In accordance with Advocate, a GPS monitoring gadget might function a “trophy” for criminals

Deputy Police Commissioner Cheryl Scanlon has been appointed Head of the Juvenile Delinquency Task Force. Image: Dan Peled / NCA NewsWire

Hitting GPS tracking devices at young repeat offenders could serve as a trophy for teens and not reduce crime in the Sunshine State, a juvenile attorney warned.

The drastic measure was one of the sweeping reforms proposed by the Palaszczuk government in February after a spate of terrible deaths.

Stricter bail laws and a presumption against bail were also drawn up by Prime Minister Annastacia Palaszczuk, who appointed the state’s former head of counterterrorism to head a task force on juvenile delinquency.

Continue reading

The tough measures were put in place in state assembly to appease an angry community after a pregnant couple was beaten and killed on Australia Day by a stolen Land Cruiser allegedly driven by a teenage boy.

RELATED: Palaszczuk Shows Response To Juvenile Delinquency Crisis

The deaths of Matty Field and Kate Leadbetter devastated the community.The deaths of Matty Field and Kate Leadbetter devastated the community.

About 20 advocates of indigenous peoples’ detention and youth justice included the reform suite in the proposed changes in parliament at a public hearing on Monday, insisting that attempting to increase the possibility of detaining young offenders would increase the likelihood of another offense .

The plan to test electronic monitoring devices on high-risk offenders aged 16 and 17 was particularly ridiculed by Amy Wilson, program manager at Inspire Youth and Family Service Inc.

She said a similar scheme was put in place while working in the UK, where teenagers viewed the devices as badges of honor.

“We found that young people were using it as a trophy, which really didn’t help change that narrative,” she told the hearing.

“Young people are unable to regulate themselves emotionally, so they are constantly reacting in this emotional way. So if we tag people and imprison them, it won’t help them learn.”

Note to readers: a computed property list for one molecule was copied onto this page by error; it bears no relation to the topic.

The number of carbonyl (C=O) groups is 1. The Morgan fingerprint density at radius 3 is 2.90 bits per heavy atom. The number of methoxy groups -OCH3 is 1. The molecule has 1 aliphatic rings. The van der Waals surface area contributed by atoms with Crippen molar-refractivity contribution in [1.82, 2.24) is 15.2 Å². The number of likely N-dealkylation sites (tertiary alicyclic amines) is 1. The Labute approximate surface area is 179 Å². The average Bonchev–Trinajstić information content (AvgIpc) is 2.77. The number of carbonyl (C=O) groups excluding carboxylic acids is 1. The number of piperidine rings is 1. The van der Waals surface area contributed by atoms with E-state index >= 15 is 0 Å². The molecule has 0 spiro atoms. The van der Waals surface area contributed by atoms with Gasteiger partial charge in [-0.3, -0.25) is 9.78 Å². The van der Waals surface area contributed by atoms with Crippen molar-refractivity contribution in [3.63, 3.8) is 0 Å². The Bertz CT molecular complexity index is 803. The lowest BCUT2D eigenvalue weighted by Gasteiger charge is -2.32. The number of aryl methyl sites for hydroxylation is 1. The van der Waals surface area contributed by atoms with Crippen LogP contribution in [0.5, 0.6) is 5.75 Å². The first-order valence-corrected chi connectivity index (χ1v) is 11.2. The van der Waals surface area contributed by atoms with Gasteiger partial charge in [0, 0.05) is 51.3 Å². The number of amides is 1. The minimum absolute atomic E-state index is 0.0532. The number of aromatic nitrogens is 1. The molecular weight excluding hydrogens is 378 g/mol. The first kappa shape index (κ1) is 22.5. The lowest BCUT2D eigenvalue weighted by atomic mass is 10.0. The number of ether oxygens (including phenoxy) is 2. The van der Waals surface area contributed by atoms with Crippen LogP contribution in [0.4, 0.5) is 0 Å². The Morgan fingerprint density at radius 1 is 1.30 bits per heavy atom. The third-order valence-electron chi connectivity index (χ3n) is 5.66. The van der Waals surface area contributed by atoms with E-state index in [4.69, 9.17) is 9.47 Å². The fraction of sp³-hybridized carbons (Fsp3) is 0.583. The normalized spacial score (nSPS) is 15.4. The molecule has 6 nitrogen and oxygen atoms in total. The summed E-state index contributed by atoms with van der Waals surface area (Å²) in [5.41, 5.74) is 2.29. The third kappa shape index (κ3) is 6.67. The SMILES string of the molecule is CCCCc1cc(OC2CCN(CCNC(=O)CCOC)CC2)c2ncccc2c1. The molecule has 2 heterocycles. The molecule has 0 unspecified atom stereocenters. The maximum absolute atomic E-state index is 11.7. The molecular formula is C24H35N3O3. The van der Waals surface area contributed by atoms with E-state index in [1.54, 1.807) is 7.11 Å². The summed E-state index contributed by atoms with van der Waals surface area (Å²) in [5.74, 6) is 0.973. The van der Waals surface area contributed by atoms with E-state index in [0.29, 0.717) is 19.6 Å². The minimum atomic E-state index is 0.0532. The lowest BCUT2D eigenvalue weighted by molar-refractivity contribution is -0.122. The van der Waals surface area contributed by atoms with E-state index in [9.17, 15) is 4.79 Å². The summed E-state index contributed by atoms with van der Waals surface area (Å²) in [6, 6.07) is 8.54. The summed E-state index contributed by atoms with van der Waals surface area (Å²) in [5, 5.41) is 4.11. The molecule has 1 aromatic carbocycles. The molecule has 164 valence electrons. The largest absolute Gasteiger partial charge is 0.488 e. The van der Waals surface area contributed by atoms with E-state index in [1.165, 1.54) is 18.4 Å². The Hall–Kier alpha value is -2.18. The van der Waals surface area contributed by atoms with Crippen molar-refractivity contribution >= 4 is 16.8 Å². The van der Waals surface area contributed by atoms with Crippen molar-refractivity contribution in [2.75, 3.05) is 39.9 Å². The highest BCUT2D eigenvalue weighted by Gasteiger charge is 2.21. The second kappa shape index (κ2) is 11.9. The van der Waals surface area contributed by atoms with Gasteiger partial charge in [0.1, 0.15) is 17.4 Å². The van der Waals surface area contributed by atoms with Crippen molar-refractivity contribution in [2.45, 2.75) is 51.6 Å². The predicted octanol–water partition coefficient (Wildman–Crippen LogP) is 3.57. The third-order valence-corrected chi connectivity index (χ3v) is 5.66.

The teenager allegedly responsible for the Australia Day tragedy.The teenager allegedly responsible for the Australia Day tragedy.

The Palaszczuk government’s promise to tighten sentences for juvenile offenders proved that there was a misunderstanding of the problem among politicians, said Tammy Lloyd, spokeswoman for Anglicares Children and Family Services.

“The government often speaks of being tough on crime and tough on young offenders as if they were the same,” she told the hearing on Monday.

“It’s not … being tough on crime is addressing the reasons for the insult, not just sending an ambulance to the bottom of the cliff.”

The ongoing debate comes when the new juvenile delinquency chief said young Queenslanders were turning deadly behavior into social media entertainment and inspiring others to do the same.

Deputy Police Commissioner Cheryl Scanlon told NCA NewsWire that one of her biggest frustrations was seeing teenagers sharing recordings of themselves who have committed crimes.

“What they’re doing is committing crimes,” she said.

“It’s dangerous and people lose their lives as a result.

“So it’s a serious problem when people shed light on this or use social media to spread this as a kind of badge of honor that effectively becomes evidence.”

The breakdown of the proposed new rules includes:

  • Installation of electronic monitoring devices (GPS trackers) required: As bail for high risk recidivists aged 16-17
  • Create a bail presumption: For juvenile offenders arrested on bail for other serious criminal acts (such as breaking and trampling, serious sexual assault, and armed robbery)
  • Obtain assurance from parents and guardians that bail conditions are met before an offender is released
  • Strengthening Existing Bail Acts: The Youth Justice Act will be amended to include a statement in the Charter of Principles of Youth Justice that the community is protected from recidivist juvenile offenders

State political reporter


James Hall is a seasoned reporter who has worked in the online and print sectors in Sydney, Adelaide and Canberra, as well as short-featured in Cambodia and Indonesia. He is the Queensland State Political Reporter with … Read more

Continue reading

Comments are closed.